PayPal is a well-known online payments processor that enables money transfers for companies and regular users alike.
Paypal’s API enables users to create apps that interact with their accounts, automating operations that pertain to billing, invoicing, orders, payments and many other elements.
In this tutorial, you will learn how to connect the PayPal REST API to Google Sheets in 5 steps:
To pull data from the PayPal REST API to Google Sheets, you’ll first have to install and open the Apipheny Google Sheets add-on.
Apipheny is a no-code API integrator that can make GET and POST requests using almost any JSON or CSV API, and comes with a suite of other spreadsheet-centric features. There’s a 30 day free trial then it’s $29/month or $19/month if you purchase the annual plan. Learn more about Apipheny on the homepage.
Some advantages to using Apipheny over another platform are the ability to use any endpoint an API has instead of relying on pre-built integrations, as well as other API and spreadsheet specific features, and the ability to connect to almost any other data source and create custom blends of data.
You can install Apipheny in the G Suite Marketplace and get a 30 day trial by opening the following link and then clicking the Install button on the next page:
After you’ve installed Apipheny, open a Google Sheet and then click “Add-Ons” in the menu.
In the menu, click Apipheny and then after accepting the permissions, click Import API. The Apipheny sidebar will then open on the right side of the Google Sheet:
To use the PayPal REST API, you have to create a dedicated app in your Paypal account. You can create either a sandbox app, used for testing, or a live app that uses the actual information in your account.
In this tutorial we will use a live app, to show you how you can import actual live information from Paypal into your Google Sheets. Here’s the steps:
2.) Once logged in, click on My Apps & Credentials and toggle the switch to the Live option, to start creating a live app (Paypal may prompt you to upgrade your account to a business account):
3.) After clicking “Live”, scroll down, and in the REST API apps section, click Create App. Then type a name for your app and then click Create App again:
4.) Your new app’s details page will open and display the app’s identifying information. Copy and save the Client ID and Secret for your app somewhere safe and get ready to use them in the next step.
5.) Review your app’s information and for the purposes of this example, make sure that the Transaction Search option is checked, before saving your app:
In order to access most PayPal REST API endpoints, you will need an access token. To obtain an access token, you’ll either need to do a cURL command or use the Postman app.
Here’s the instruction for cURL:
To make a cURL command, pass your OAuth 2.0 credentials through a dedicated PayPal REST API command, using the cURL command line tool:
Use the same values for Client ID and for Secret that you copied in the previous step, into the <client_id> and <secret> placeholders you see above.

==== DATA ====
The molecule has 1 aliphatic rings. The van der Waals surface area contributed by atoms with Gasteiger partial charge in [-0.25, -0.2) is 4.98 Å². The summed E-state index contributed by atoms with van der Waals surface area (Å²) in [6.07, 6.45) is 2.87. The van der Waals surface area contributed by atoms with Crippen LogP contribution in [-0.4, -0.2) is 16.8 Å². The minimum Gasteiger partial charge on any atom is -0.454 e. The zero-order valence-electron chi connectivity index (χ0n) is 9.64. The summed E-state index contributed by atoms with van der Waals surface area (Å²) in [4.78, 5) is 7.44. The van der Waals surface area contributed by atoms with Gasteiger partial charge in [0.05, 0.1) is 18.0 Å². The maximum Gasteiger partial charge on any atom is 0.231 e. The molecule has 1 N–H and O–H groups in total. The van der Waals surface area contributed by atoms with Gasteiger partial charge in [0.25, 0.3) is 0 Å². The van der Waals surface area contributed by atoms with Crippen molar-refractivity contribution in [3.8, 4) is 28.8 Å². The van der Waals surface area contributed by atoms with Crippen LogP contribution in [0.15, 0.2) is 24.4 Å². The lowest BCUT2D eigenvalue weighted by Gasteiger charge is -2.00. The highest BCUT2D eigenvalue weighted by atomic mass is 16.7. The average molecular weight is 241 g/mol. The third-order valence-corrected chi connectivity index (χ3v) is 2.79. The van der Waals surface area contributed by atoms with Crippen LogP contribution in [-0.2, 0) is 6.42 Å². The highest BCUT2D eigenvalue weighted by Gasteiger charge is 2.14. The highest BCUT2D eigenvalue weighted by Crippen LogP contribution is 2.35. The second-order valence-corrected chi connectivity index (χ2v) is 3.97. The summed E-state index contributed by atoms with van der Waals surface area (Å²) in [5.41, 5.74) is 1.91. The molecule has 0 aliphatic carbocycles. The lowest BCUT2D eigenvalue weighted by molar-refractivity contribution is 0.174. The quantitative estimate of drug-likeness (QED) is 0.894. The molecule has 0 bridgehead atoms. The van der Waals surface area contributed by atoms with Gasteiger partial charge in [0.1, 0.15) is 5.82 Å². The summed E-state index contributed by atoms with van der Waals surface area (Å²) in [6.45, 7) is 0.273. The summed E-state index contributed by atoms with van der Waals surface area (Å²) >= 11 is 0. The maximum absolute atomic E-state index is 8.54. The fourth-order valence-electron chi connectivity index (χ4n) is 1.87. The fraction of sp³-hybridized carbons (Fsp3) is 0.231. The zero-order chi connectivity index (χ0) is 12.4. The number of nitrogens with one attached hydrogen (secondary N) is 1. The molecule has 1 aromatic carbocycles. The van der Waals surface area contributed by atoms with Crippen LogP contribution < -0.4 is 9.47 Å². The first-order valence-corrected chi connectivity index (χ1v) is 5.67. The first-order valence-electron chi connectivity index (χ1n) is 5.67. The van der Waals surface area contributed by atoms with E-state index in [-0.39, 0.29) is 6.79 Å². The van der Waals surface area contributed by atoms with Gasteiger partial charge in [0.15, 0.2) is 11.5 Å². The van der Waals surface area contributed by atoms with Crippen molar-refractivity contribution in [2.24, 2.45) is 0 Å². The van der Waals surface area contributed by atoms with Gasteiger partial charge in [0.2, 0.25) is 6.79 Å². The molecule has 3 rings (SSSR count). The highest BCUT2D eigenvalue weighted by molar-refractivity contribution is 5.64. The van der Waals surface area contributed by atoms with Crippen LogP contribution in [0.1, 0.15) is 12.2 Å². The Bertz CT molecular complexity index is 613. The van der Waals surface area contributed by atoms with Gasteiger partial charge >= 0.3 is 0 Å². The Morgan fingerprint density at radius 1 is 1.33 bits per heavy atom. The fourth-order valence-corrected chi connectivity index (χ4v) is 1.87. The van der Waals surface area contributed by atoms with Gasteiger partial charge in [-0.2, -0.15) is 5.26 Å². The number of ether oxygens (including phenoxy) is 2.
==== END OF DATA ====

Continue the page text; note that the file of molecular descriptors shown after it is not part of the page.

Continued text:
You can also use other command-line tools besides cURL, but for those, you’ll have to set the Accept header to application/x-www-form-urlencoded instead of application/json.
In response to this command, the PayPal authorization server will return your access token in the access_token field of the JSON result:
Copy the access token somewhere safe because you will need it in the next step.
Note: This JSON result also contains an expires_in field, containing the number of seconds after which your newly-retrieved access token expires. For instance, access tokens with a value of 3600 in the expires_ field will expire in one hour from the time the response was generated, meaning you will need to get a new access token if it’s been longer than an hour.
Back in the Google Sheet, at the top of Apipheny add-on, select your HTTP method (GET or POST) as required by your API endpoint. For this example we are using GET.
Next, enter your URL for a PayPal REST API endpoint into the Apipheny add-on, where it says API URL Path, followed by any GET parameters required for your query.
For this example, we will use the Transaction Search API to get your PayPal account’s transaction history. This example URL uses the GET HTTP method and includes a number of parameters: start_date, end_date, fields, page_size and page.
See the screenshot below to see the URL in Apipheny.
After you enter the API URL into Apipheny, we’re going to enter some keys and values into the Headers section.
In the headers section in Apipheny, you should have two rows with the following keys and values:
Key 1: Content-Type Value 1: application/json
Key 2: Authorization Value 2: Bearer your-access-token
It doesn’t matter what order the headers are entered. “your-access-token” is the value from the access_token field in the JSON response you obtained in Step 3. Enter the access token after “Bearer”, with a space between “Bearer” and the token (see screenshot below).
The Content-Type and Authorization headers are also required, so you should add them as their own header:
Click the Run button at the bottom of the Apipheny sidebar and then wait for the Paypal API data to be retrieved and added in to your Google spreadsheet, like this:
In this example, we got our Paypal transaction history data in Google Sheets by using the Apipheny add-on.
Now that you know how to query the Paypal API, try using different parameters in your Paypal API URL. Click here to see a list of available parameters.
Keep in mind that the access token you obtained expires after an hour, so you’ll need to get a new access token if it’s been more than an hour.
You could also try using one of the more advance features in the Apipheny add-on, such as: